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Time for serious action on vehicle pollution

Time for serious action on vehicle pollution

The revelation that New Zealand sits at the bottom of the OECD table in vehicle pollution statistics is of great concern to the Motor Industry Association, the organisation which represents local new vehicle distributors.

Michael Walsh, a US-based consultant who advises Governments and international organisations such as the World Bank on air safety issues, expressed astonishment during a recent visit that a country which promotes itself on its ‘clean-green’ image could be the only country in the OECD that lacks any legislation controlling vehicle exhaust emissions.

It is estimated that at least 500 people in New Zealand die prematurely each year due to the effects of vehicle pollution, mainly in the form of carbon monoxide and carbon particulates from diesel vehicles. According to Mr. Walsh, there are more than 35 days per year that vehicle pollution levels in Auckland exceed internationally-acceptable guidelines. This compares with New York City, where it has been several years since the guidelines have been breached. The difference is due to the use of low-sulphur diesel and low-benzene petrol, combined with rigid exhaust emission control systems on vehicles.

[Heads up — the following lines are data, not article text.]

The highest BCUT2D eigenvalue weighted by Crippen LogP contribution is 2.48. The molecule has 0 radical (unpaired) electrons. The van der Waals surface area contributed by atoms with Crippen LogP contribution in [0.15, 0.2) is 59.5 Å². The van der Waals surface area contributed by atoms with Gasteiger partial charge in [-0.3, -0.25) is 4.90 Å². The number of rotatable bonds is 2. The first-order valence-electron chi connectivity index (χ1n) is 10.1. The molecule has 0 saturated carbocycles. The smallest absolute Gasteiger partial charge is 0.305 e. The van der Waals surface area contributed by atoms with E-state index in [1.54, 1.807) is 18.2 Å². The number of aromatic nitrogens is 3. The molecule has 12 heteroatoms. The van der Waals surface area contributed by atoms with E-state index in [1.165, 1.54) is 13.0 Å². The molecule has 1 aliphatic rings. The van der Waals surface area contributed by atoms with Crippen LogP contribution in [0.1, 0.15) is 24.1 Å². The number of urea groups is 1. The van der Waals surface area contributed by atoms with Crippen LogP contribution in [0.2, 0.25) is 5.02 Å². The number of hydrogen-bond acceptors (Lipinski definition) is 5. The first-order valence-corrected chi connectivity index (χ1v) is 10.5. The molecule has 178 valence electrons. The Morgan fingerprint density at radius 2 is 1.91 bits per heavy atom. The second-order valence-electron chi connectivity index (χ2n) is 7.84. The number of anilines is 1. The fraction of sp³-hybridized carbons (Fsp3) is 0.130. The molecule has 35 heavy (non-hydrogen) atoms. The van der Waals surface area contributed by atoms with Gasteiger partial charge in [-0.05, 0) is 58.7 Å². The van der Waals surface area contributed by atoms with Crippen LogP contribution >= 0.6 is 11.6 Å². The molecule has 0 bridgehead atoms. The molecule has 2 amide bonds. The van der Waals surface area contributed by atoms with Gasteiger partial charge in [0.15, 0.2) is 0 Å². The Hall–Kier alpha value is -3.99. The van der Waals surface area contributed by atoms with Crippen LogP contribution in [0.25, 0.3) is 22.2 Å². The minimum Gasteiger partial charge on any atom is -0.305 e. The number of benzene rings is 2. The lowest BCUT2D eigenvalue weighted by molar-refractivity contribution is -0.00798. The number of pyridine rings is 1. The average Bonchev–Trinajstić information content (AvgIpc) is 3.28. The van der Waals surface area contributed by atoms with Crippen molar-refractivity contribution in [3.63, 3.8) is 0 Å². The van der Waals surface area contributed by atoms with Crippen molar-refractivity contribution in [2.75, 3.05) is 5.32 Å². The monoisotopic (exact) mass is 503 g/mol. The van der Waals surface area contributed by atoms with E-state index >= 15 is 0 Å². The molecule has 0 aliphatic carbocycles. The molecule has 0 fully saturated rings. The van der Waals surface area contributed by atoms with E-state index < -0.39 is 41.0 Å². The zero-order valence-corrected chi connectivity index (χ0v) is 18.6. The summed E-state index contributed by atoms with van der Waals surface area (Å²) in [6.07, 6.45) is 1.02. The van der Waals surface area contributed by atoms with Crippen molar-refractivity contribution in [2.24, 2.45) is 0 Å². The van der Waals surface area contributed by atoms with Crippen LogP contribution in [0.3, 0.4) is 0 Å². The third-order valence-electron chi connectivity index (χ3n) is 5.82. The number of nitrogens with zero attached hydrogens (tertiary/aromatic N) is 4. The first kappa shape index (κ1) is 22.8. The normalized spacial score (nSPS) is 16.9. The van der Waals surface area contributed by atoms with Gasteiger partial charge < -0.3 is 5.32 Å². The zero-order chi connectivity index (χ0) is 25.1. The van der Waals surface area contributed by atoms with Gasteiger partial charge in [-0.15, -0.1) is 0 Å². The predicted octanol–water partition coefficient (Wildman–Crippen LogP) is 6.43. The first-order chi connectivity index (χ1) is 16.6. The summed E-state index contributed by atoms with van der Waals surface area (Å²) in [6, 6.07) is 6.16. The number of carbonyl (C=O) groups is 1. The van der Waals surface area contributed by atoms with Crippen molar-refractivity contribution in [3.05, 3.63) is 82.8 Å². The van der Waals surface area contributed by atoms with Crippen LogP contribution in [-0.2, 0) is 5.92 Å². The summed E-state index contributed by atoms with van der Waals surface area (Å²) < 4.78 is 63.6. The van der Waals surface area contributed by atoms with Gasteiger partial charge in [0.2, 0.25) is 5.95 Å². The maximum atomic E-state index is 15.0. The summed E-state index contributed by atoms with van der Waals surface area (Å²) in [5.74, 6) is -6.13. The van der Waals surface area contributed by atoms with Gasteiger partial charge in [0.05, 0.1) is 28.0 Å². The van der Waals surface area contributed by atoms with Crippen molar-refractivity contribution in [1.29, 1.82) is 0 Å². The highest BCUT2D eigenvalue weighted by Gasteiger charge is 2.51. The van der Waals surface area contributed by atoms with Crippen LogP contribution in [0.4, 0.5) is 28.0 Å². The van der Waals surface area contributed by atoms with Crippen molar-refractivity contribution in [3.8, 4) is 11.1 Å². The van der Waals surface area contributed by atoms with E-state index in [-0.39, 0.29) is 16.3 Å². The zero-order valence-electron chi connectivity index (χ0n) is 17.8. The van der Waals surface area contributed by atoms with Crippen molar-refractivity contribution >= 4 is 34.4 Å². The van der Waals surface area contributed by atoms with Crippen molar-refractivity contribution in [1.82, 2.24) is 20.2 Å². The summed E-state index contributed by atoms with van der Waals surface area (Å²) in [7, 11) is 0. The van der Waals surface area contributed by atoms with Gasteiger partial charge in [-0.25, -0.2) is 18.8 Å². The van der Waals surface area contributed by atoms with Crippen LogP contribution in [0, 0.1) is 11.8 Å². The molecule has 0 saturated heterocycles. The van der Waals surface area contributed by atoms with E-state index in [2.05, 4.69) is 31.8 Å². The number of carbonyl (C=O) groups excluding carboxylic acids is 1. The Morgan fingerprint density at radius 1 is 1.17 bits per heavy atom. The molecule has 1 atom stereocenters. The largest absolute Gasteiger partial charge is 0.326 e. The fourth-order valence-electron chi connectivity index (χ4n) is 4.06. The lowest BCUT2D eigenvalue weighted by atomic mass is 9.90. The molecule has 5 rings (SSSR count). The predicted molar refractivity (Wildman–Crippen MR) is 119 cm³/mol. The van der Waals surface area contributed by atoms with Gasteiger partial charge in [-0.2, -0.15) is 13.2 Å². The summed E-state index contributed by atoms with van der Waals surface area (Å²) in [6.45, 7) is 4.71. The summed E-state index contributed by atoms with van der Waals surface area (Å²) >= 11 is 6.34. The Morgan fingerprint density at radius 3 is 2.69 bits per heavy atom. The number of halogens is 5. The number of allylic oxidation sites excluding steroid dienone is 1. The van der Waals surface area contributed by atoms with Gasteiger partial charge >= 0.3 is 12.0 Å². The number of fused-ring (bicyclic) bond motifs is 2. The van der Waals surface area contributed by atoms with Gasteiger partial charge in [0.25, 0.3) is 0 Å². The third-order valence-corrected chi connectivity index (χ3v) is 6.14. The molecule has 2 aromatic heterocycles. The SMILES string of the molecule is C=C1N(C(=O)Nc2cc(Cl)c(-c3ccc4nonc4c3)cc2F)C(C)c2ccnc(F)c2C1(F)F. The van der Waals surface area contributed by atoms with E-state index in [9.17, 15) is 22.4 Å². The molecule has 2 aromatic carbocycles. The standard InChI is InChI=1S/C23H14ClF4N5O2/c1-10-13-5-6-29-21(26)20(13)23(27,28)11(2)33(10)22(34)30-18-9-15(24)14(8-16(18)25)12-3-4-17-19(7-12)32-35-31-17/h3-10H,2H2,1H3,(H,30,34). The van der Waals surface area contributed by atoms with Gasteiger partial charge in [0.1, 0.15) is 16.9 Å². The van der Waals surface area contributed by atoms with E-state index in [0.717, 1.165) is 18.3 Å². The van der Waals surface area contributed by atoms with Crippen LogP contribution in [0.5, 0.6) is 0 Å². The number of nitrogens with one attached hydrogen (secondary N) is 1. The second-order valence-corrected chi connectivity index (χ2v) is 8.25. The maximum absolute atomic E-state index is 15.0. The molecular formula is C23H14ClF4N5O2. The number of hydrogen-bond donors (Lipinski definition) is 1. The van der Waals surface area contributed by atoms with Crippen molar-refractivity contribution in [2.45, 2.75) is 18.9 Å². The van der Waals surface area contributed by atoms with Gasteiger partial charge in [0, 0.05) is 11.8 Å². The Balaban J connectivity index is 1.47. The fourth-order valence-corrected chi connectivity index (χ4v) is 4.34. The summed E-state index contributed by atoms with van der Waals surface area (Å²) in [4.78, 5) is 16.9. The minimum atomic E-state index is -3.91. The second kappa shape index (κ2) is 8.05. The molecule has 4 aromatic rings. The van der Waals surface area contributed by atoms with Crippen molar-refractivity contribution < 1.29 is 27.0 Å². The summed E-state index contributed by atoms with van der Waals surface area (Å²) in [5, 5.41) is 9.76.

Although new cars sold in New Zealand have been virtually 100% compliant (on a voluntary basis) with overseas emission control legislation since 1997, there is no legislation requiring effective pollution control equipment on the tens of thousands of used vehicles imported each year. Neither is there an ongoing emission check as part of the Warrant of Fitness test.

“It is time for the Government to stop pussy-footing on the subject of vehicle pollution,” said Perry Kerr, CEO of the Motor Industry Association. “Bringing all imported vehicles into line with an emissions test at the border, together with incorporating an emissions test into the WOF, could be done with the stroke of a pen. Bringing our fuel up to standard will take longer, but Marsden Point should be encouraged to produce low sulphur diesel and petrol in advance of the Petroleum Products Specifications Regulation changes. At that point, the Government should amend the regulations to ensure that imported refined fuels meet the same standard.”

The Motor Industry Association totally supports the comments made by Michael Walsh. “It is the ultimate hypocrisy to be signing up to the Kyoto Protocol when we continue to subject New Zealand (and the ozone layer) to the effects of the dirtiest vehicle exhausts in the Western World” said Mr. Kerr.

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